Skip to content ↓ | Skip to navigation ↓

I was there when the bubble burst in ’99.

If you are too young to know the reference to the bubble of 1999, or if you are so old that you have forgotten it, 1999 was the year that the “internet bubble” burst. What was it that caused this bursting effect? The internet wasn’t the problem. The internet is still here.

The problem was driven by the defective business model of many internet-based companies. There were just too many companies doing the same thing, competing in the same space. Investors could not see a viable, sustainable business, and only those with a real plan for the future survived.

The current vulnerability warning system seems to be on the same brink of failure. Too many vulnerabilities have been branded with names and logos. The folks on one of my favorite security webcasts often joke that the only thing missing from the latest-named vulnerability is a theme song and dance.

How many of us remember what the vulnerability CVE­-2014-3566, otherwise known as “POODLE,” involved? Worse yet, do you think your CIO or CEO would treat you seriously if you walked into their office to tell them that you fixed the POODLE vulnerability? I am confident that a fire hydrant would be the only reference point for them if you mention a canine-named vulnerability.

There are three stages of how this naming game can be more damaging than helpful:

  • Fatigue
  • Apathy
  • Dismissal

Since some security professional are already joking about the new method of naming vulnerabilities, it is clear that fatigue has already set in.

Names and logos seem to stimulate apathy rather than a call to action.

You: “Hey boss, we have three servers with the Heartbleed vulnerability.”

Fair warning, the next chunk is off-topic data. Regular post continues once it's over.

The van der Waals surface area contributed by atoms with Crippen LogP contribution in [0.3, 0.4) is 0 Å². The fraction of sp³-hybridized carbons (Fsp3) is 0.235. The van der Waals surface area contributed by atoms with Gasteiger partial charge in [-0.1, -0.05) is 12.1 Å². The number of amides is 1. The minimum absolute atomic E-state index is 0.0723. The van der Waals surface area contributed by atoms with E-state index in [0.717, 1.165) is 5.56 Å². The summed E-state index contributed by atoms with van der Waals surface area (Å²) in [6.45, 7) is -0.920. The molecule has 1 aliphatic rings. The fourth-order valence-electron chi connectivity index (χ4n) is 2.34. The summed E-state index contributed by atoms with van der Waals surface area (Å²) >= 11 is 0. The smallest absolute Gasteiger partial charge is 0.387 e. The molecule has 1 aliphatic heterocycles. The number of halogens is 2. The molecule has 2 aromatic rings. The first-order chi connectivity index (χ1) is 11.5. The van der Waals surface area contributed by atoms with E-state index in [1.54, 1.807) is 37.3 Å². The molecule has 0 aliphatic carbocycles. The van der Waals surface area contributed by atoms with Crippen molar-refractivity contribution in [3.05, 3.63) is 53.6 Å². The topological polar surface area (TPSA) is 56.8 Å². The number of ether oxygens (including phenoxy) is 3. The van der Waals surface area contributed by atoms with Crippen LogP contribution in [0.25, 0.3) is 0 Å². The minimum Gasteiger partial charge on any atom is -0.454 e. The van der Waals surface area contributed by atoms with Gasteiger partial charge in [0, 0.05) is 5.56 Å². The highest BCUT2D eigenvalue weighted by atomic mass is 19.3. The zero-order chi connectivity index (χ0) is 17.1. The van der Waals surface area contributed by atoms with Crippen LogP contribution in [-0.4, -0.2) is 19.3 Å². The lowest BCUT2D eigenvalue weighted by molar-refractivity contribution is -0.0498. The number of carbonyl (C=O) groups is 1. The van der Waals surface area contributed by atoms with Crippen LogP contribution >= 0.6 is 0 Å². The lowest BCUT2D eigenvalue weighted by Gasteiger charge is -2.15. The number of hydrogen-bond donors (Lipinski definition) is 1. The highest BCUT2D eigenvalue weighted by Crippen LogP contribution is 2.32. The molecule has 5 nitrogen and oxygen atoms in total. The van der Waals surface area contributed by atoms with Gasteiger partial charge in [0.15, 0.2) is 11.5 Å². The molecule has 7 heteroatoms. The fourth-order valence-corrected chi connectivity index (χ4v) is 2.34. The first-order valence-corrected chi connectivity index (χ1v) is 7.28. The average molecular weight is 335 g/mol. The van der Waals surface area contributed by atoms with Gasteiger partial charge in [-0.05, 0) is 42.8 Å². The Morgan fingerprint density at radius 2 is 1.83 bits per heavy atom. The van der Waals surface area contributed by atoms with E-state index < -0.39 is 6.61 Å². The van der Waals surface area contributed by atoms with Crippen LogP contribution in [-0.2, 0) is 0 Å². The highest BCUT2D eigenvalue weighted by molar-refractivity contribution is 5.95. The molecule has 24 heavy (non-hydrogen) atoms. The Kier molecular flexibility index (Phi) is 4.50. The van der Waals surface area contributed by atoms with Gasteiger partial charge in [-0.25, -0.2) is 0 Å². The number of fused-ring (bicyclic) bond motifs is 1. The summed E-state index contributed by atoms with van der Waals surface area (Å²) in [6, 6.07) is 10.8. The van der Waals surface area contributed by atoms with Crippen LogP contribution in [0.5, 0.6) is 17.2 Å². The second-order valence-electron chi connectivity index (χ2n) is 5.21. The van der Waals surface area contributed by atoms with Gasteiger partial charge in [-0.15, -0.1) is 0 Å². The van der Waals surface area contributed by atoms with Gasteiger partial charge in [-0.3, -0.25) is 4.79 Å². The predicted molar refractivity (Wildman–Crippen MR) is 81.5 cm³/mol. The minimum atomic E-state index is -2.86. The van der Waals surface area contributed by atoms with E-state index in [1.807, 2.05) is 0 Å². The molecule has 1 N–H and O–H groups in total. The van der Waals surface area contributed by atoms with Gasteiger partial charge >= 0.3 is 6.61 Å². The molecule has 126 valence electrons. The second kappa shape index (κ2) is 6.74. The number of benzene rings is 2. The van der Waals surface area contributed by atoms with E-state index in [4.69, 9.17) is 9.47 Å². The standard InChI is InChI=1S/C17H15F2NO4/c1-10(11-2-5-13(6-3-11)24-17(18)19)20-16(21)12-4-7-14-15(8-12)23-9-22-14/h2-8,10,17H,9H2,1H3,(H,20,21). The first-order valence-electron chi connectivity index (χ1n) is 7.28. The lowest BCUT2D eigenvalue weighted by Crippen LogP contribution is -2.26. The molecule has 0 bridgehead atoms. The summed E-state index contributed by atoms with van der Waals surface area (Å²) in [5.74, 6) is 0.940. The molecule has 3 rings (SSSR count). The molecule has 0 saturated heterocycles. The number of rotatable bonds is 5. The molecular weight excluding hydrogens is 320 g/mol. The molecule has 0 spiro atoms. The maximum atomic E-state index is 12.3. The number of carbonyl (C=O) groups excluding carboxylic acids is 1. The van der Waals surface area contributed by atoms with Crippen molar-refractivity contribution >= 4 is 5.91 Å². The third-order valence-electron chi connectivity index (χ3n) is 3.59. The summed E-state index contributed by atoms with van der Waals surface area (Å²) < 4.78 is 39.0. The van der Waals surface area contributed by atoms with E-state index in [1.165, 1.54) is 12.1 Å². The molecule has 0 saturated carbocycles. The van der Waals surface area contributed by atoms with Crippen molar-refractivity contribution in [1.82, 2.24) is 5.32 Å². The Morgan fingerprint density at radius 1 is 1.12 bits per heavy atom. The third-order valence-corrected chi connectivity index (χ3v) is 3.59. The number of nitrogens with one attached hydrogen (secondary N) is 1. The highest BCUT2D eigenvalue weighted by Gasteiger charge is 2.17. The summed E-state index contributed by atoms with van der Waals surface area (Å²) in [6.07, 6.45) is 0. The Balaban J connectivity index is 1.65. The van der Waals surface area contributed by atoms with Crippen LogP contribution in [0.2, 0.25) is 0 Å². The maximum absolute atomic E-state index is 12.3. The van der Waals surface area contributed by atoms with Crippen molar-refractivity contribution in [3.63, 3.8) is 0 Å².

Your Boss: “Should we call a doctor?”

Once the lack of any emotional response becomes the norm, dismissal can easily follow. Could these names put our profession back a few years by trivializing some of the existing and newly discovered problems?

Executives rely on their security teams to explain a problem in language that they can understand and in terms that are relevant to their business. While there is plenty of business jargon that we can criticize, none of it rises to the level of the arcane acronyms that have been the problem of the computer profession for years.

Just when we finally figured out how to stop talking in acronyms, it seems that we are replacing that language failure with an equally weak approach.

Remember the bursting of the internet bubble. Just as the internet and viable web-based businesses survived, vulnerabilities will always be here. It is our job as security professionals to explain the risks they pose in language that the non-technical among us can understand and act upon.

What do you think? Is the vulnerability warning bubble about to burst? Do cute names and logos hurt, or do they help?

Leave your comments below.

Editor’s Note: The opinions expressed in this guest author article are solely those of the contributor, and do not necessarily reflect those of Tripwire, Inc.